Sunday, June 6, 2010

Making Sense of Turkey's Anger

Of all the geopolitical repercussions from the Flotilla Massacre, I think the stance taken by Turkey is the most compelling to look at. This is partly because the Turks have always been well-versed in the art of diplomacy, avoiding hostility at every turn. Of late, they even buried their long standing enmity with the Armenians, a rivalry that makes India-Pakistan look like a schoolyard tussle. Which is why the anger over the Flotilla is particularly surprising. The American press has clearly been caught off guard, as this perplexing New York Times editorial suggests. It is important however to look at this from a wider lens, because I feel Turkey’s stance is likely to have far-reaching implications on the region and its politics.

Historically, the country has subscribed to American foreign policy - opposing the Soviet Union during the Cold War, supporting George W. Bush's War on Terror, establishing a civil-military relationship with Israel and refusing to support Iran's nuclear ambitions. This was in line with its secular founder’s desire to be a part of the West, further manifested by its conscious distance from the Muslim world and courtship of the European Union.

That history seems to have turned, and in intriguing manner that. It is not the anger that Turkey displayed at Israel in the post-Flotilla era, but the nature and intensity that is significant. Among the things Turkey's Prime Minister Recep Tayyip Erdoğan has stated include accusing Israel of “state murder”, warning it of “unspecified consequences” if the blockade of Gaza is not ended, and describing Hamas as "a resisting group struggling for its own land". President Abdullah Gul went even further saying, “Turkey will never forgive this attack.” These are strong statements, and they follow a chain of words that began last year when Erdogan stormed out of a World Economic Forum debate describing Israel's Gaza offensive as "crimes against humanity”.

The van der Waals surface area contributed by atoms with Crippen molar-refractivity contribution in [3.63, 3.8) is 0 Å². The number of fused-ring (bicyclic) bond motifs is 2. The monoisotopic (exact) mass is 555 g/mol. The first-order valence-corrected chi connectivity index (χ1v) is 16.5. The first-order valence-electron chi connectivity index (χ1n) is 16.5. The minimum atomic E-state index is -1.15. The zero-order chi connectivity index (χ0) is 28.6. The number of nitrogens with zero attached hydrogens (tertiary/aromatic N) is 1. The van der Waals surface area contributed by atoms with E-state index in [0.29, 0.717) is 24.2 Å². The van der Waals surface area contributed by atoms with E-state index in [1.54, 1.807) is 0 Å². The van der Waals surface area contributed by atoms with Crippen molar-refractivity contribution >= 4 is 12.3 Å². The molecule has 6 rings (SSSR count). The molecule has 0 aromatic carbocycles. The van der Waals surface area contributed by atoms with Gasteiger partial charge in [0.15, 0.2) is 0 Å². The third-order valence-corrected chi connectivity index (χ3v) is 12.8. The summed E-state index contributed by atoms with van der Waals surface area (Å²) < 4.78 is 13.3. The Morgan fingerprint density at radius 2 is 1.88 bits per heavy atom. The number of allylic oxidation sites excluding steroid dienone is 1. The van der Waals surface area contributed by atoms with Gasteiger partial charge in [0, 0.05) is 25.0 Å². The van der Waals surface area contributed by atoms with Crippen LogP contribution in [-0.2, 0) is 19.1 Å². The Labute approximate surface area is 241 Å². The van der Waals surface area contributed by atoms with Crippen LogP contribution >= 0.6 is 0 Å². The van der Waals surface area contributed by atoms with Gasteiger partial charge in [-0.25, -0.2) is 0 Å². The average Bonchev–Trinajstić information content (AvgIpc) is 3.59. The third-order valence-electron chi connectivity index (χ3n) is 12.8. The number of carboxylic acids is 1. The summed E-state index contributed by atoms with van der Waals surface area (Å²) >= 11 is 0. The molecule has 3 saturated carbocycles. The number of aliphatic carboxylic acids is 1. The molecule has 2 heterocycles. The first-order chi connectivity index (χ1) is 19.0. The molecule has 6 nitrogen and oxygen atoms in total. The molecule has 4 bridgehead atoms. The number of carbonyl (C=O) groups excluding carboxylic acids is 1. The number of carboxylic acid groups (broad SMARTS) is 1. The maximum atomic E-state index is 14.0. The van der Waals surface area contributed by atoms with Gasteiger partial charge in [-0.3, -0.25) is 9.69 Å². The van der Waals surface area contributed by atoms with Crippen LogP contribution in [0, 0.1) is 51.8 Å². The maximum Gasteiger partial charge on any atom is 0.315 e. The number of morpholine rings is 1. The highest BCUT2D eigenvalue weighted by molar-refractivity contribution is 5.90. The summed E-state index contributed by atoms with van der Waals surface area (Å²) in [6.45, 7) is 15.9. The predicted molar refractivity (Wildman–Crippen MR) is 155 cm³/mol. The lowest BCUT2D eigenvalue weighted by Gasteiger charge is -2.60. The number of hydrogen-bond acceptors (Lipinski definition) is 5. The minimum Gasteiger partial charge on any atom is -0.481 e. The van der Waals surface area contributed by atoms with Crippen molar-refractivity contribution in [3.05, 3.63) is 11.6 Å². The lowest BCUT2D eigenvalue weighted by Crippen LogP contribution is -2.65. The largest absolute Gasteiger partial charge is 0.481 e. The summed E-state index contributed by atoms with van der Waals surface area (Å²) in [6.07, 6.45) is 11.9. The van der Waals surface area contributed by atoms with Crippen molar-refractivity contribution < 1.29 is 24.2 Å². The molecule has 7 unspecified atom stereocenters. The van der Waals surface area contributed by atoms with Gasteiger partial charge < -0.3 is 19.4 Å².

These tensions come on the back of moves by Turkey to assert itself in the Muslim world. It has engaged with Syria, a country isolated on the international front. It has worked to bring Pakistan and Afghanistan to the negotiating table. Most importantly it has thwarted the West’s assault on Iran’s nuclear ambitions, opposing sanctions and the military option using its position on the Security Council and ties with Tehran.

Several analysts have described this shift a result of the futility of Turkey’s EU ambitions and its realization that the Middle East better serves its economic aspirations. But this theoretical explanation ignores the changing political landscape of the country. After eight years in power, the Islamic minded government appears to have dealt a decisive blow to the previously dominant secular establishment, which encompasses the military, judiciary and media. The arrest of a group of generals accused of plotting a coup earlier this year served as a signature move for this victory. The removal of a major obstacle to its agenda has allowed the government to move ahead with more confidence on the foreign front. By design or fortune, it has assumed the role of the statesman of the Muslim world.

The big question is what this means in the regional context. At least in the Middle East, the days of the US-Turkey partnership are over. On Iran and Palestine, the defining issues of the region, the two countries are rapidly moving apart. This is a blow to the US in particular, because Turkey with its secular outlook and NATO status was as ideal a Muslim ally could be. With Europe appearing wary of adventurism, China and Russia nurturing long standing grudges, the US suddenly finds itself bereft of strong geostrategic allies.